This article argues that it is premature to apply the concept of market value to anticipated price offers for municipal land sold to private developers, and that investment value is more appropriate. At least three "pure" groups of potential buyers of municipal land are identified, each having quite different opportunity costs and return requirements. These groups are:

* Developers with 100% equity investments in construction

* Banks that take an equity position in construction projects and provide 100% financing

* Developers with 100% interest-free funds in the form of prepayments to future owners of housing or commercial units

The estimated investment values of land for these "pure" investment groups are quite different and determine the possible range of anticipated price offers. In cases of mixed financing from developers' equity, borrowed funds, and buyers' prepayments, the investment values of land will fall within this range. Estimated investment values are also very sensitive to fluctuations in other parameters, such as construction costs and sale prices of final products.

Also, anticipated offers from potential municipal land buyers are very uncertain and only a range of estimates is appropriate. Finally, as a kind of consultant to the city government, the appraiser should explain how sellers influence potential land values (both investment value and future market value) through land use restrictions, property rights offered for sale, and required terms of development.

1. Olga Z. Kaganova and Nadezhda Kosareva, "Russian Cities on the Road to a Market Economy: The Housing Sector, Privatization of Land in Russia," The Urban Age, v. 2, no. 4 (1994): 1,4-5.

2. Appraisal Institute, The Appraisal of Real Estate, 11th ed. (Chicago: Appraisal Institute, 1996), 20-24. See also Jared Shlaes, "The Market in Market Value," The Appraisal Journal (October 1984): 494-518.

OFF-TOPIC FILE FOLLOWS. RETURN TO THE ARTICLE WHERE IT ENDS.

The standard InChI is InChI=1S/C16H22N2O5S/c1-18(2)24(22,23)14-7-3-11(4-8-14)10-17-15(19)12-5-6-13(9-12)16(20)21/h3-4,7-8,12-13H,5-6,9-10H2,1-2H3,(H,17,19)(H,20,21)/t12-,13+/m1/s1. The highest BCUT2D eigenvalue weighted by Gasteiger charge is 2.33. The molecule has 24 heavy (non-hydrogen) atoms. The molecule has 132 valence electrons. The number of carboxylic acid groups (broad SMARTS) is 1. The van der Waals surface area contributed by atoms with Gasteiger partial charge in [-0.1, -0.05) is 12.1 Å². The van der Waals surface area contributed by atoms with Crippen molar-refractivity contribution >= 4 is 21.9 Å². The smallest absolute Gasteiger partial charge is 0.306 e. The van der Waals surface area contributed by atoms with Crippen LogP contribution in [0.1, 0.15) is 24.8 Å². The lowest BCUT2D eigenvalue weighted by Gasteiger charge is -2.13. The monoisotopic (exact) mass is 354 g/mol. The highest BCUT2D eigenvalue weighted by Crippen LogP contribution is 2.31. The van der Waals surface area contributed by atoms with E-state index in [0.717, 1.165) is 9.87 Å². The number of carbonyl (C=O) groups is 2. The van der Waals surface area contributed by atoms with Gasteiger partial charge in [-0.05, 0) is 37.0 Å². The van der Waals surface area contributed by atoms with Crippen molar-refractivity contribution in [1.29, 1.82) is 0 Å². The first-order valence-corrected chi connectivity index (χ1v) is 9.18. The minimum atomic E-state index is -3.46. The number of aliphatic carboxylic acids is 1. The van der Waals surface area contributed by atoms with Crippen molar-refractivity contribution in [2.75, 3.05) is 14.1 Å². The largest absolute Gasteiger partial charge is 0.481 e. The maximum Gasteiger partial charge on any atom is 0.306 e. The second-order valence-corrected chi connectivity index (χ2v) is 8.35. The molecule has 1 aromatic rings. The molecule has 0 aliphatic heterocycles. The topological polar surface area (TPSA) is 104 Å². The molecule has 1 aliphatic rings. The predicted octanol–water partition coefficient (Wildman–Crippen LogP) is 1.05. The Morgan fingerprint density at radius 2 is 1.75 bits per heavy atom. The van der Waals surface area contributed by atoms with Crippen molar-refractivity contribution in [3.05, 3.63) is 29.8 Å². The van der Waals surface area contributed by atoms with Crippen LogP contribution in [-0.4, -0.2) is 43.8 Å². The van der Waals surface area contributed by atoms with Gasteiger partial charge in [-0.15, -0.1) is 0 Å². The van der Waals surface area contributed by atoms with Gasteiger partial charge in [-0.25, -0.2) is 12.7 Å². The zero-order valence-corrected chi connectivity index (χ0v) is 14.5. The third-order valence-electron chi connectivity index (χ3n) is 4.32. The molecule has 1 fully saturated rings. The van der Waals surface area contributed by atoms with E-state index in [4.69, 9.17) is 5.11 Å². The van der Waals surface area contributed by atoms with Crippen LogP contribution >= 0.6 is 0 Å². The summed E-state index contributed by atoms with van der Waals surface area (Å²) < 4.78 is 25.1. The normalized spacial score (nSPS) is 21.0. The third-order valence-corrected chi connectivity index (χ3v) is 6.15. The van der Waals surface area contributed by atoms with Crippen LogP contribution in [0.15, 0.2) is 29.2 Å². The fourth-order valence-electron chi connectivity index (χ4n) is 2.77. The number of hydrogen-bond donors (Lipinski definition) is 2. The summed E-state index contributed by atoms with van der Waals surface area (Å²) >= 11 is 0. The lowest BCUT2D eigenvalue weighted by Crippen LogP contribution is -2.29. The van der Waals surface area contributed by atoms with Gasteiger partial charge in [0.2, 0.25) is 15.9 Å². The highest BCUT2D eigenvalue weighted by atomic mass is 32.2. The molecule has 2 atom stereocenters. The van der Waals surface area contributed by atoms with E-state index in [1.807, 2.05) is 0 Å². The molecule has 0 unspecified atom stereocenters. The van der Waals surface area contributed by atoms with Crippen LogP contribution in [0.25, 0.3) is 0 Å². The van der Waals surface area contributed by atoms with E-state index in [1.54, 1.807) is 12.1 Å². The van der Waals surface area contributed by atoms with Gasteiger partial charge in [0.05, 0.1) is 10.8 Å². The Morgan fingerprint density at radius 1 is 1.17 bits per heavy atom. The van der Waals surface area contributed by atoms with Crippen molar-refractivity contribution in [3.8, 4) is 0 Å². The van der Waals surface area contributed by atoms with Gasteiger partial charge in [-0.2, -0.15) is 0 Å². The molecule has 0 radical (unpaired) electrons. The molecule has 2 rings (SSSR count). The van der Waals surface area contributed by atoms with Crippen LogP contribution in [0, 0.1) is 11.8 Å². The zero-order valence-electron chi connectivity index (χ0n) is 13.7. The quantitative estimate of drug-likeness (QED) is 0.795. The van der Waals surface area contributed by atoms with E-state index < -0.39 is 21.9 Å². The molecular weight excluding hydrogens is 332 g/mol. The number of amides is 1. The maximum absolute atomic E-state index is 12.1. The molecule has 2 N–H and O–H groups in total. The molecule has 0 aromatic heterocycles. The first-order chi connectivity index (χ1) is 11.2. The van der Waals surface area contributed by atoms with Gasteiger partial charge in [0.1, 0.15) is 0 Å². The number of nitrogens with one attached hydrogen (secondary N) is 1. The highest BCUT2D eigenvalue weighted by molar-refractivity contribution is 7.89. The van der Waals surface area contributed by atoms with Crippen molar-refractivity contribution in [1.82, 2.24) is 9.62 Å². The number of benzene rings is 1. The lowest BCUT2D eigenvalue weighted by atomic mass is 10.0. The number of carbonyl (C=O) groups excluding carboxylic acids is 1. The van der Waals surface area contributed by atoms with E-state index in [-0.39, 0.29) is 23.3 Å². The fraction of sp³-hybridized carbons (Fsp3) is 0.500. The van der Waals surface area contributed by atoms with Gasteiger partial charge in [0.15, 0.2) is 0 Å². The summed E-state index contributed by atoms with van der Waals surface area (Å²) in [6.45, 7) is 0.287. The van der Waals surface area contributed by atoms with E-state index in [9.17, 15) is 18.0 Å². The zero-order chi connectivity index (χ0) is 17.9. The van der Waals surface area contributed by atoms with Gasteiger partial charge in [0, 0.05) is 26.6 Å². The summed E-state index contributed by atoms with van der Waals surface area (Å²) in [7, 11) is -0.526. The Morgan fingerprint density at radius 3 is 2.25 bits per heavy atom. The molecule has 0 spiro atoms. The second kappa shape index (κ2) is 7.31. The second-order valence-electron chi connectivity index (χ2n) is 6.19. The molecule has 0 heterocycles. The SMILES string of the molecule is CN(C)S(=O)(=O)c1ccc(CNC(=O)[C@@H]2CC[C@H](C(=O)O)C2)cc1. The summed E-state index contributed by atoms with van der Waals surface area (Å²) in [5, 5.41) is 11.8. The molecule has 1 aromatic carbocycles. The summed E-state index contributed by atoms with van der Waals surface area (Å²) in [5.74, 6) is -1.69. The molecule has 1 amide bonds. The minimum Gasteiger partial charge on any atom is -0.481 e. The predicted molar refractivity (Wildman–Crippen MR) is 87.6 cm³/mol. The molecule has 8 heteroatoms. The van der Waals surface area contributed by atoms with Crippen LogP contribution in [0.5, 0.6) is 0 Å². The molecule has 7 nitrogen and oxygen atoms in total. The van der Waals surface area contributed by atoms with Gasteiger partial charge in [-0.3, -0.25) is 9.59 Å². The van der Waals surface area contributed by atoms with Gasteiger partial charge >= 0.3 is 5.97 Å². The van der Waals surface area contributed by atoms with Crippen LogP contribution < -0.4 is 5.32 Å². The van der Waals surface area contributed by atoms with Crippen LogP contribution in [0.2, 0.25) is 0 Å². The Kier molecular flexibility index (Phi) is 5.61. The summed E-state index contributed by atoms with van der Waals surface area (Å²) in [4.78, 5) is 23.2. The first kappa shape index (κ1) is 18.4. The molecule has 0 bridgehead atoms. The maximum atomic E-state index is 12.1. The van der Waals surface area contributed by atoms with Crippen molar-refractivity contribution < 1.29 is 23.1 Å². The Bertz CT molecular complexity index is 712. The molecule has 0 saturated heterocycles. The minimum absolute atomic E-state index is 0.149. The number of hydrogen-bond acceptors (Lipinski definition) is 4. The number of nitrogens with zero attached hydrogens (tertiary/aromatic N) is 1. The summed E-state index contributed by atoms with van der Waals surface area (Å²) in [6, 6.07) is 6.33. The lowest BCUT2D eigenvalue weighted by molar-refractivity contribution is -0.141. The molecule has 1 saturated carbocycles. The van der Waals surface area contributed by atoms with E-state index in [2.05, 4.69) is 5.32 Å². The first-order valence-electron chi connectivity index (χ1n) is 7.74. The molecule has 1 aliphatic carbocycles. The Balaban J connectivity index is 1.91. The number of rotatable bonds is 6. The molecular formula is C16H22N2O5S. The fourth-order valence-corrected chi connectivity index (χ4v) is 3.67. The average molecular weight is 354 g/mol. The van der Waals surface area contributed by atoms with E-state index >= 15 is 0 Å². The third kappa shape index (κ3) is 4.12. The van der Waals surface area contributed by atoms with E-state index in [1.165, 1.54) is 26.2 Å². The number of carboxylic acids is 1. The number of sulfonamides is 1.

3. Ira S. Lowry, "Real Estate Tenure and Taxation in the Russian Federation," prepared for The Urban Institute, Washington, D.C., UI Project 6127-XI49, June 1992.

4. J. H. Boykin, ed., Real Estate Counseling (Chicago: American Society of Real Estate Counselors, 1988), 67-81.

5. Rodney L. Jefferies, "Discounted Cash Flow Valuations - Pitfalls, Standards & Solutions," paper presented to the First International Real Estate Society Conference, Stockholm, Sweden, June 28-July 1, 1995.

6. Rodney L. Jefferies, Urban Valuations in New Zealand, 2nd ed., v. 1 (Wellington, New Zealand: The New Zealand Institute of Valuers, 1991).

7. Richard B. Peiser and Dean Schwanke, Professional Real Estate Development: The ULI Guide to Business (Washington, D.C.: Urban Land Institute and Dearborn Financial Publishing, Inc., 1992), 68-70.

8. Russian banks continue to work in two systems of currency, hard currency, and rubles. Payments for work, services, or purchases in hard currency in Russia are prohibited, but anyone (businesses and individuals) may have separate hard currency bank accounts and exchange rubles for hard currency at any time. Because ruble inflation was very high in the last few years (736% in 1993 and 316% in 1994), it became common practice to evaluate investment projects, at least in real estate, in U.S. dollars.

9. Calculated as the weighted average interest on hard currency loans for a sample of data for 17 Russian banks with the largest volume of hard currency operations, as published by Kommersant-Daily, April 12, 1995. Interest rates for loans are weighted by the amount of the loans.